Four New Books That Should Be In Every Barista’s Library

We have to admit, 2021 was the best year for books about coffee we’ve seen in a long time. (Admittedly, some of these books were published in 2020, but like Kendrick, we were busy ducking the pandemic and only picked them up this year.) Whether you’re looking to better educate yourself or shopping for that special barista in your life, these are the books that would be on our syllabus if we were teaching a graduate seminar on coffee.

Coffeeland by Augustine Sedgewick

How did a working-class man from Manchester, England create one of Central America’s largest coffee empires? The answer is a riveting story that has much to say about ongoing inequality in the coffee supply chain today. History professor Augustine Sedgewick situates the creation of the world’s largest coffee monoculture in the context of the industrial revolution, the spread of American imperialism, and the rise of Marxist revolutionaries. Coffeeland is unlike any coffee book we’ve read, but we dare say it should be mandatory reading for anyone who wants to better understand the coffee industry.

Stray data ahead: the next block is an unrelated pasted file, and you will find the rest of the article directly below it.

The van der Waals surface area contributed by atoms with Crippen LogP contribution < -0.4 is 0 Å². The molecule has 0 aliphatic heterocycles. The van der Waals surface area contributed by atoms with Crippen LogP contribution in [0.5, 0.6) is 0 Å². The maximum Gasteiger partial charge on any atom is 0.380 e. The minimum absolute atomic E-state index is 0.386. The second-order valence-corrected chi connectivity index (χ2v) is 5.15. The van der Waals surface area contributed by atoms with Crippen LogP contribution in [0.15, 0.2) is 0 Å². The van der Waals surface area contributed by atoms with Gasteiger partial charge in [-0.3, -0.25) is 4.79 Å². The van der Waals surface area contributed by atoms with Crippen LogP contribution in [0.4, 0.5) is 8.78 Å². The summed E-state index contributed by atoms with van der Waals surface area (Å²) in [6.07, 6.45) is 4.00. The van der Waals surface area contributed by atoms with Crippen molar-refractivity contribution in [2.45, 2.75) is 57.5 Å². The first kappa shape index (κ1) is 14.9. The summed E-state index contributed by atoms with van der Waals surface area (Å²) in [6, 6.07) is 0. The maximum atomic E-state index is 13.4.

The Physics of Filter Coffee by Jonathan Gagné 

Canadian physicist Jonathan Gagné has written a unque and fascinating book in The Physics of Filter Coffee. Whether it’s microscope imaging analysis of coffee filters, or a scientific explanation of why your pour-over brews faster when you pour the water faster (turns out it’s something called Darcy’s Law), there’s a lot in this book that we’ve not seen anywhere else.

Nose Dive by Harold McGee 

It’s hard to overstate the influence of Harold McGee’s 1984 book On Food and Cooking. The scientific approach to haute cuisine that’s so pervasive today can be seen as being shaped, at least in part, by a whole generation of chefs cutting their teeth on McGee’s seminal work. McGee’s new work Nose Dive: A Field Guide to the World’s Smells takes a deep dive (pun intended) into the complex and fascinating science of olfaction.

McGee starts the book with a charming anecdote about the first time he ate a grouse but doesn’t waste time digging into the nitty-gritty. Fans of McGee already know what to expect: dense chemistry made more accessible. Although the book covers everything from perfume to alcohol, coffee does get its own treatment as well.

Coffee Sensory and Cupping Handbook by Mario Roberto Fernández-Alduenda and Peter Giuliano

Official SCA Handbooks don’t come out often, but when they do, the coffee world takes notice. The series continues to set the industry standards on everything from espresso protocols to brewing parameters, which made the release of Coffee Sensory and Cupping Handbook at the 2021 SCA Expo in New Orleans significant.

Fernández-Alduenda and Giuliano set out to bridge the gap between academic sensory science and the practical concerns of the coffee industry. The book also features great charts and illustrations. File this under must-reading for any coffee cupper, roaster, or barista who wants to improve their tasting skills.

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